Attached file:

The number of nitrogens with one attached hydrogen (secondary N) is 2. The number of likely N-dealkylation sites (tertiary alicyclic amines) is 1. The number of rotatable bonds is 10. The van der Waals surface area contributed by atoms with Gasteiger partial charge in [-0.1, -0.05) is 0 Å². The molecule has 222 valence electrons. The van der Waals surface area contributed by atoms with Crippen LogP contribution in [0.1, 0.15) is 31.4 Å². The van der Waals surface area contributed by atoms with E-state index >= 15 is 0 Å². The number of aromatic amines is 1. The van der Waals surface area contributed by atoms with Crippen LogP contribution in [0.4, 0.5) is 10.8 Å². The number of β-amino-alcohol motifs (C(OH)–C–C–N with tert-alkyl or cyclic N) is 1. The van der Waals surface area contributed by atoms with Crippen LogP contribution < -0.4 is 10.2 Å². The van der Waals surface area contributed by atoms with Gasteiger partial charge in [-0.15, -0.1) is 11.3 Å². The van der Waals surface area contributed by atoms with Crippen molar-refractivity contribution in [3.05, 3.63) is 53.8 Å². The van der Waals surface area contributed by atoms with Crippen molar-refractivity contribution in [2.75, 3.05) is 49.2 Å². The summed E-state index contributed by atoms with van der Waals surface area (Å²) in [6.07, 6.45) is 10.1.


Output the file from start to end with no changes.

The number of nitrogens with one attached hydrogen (secondary N) is 2. The number of likely N-dealkylation sites (tertiary alicyclic amines) is 1. The number of rotatable bonds is 10. The van der Waals surface area contributed by atoms with Gasteiger partial charge in [-0.1, -0.05) is 0 Å². The molecule has 222 valence electrons. The van der Waals surface area contributed by atoms with Crippen LogP contribution in [0.1, 0.15) is 31.4 Å². The van der Waals surface area contributed by atoms with E-state index >= 15 is 0 Å². The number of aromatic amines is 1. The van der Waals surface area contributed by atoms with Crippen LogP contribution in [0.4, 0.5) is 10.8 Å². The number of β-amino-alcohol motifs (C(OH)–C–C–N with tert-alkyl or cyclic N) is 1. The van der Waals surface area contributed by atoms with Crippen LogP contribution < -0.4 is 10.2 Å². The van der Waals surface area contributed by atoms with Gasteiger partial charge in [-0.15, -0.1) is 11.3 Å². The van der Waals surface area contributed by atoms with Crippen molar-refractivity contribution in [3.05, 3.63) is 53.8 Å². The van der Waals surface area contributed by atoms with Crippen molar-refractivity contribution in [2.75, 3.05) is 49.2 Å². The summed E-state index contributed by atoms with van der Waals surface area (Å²) in [6.07, 6.45) is 10.1.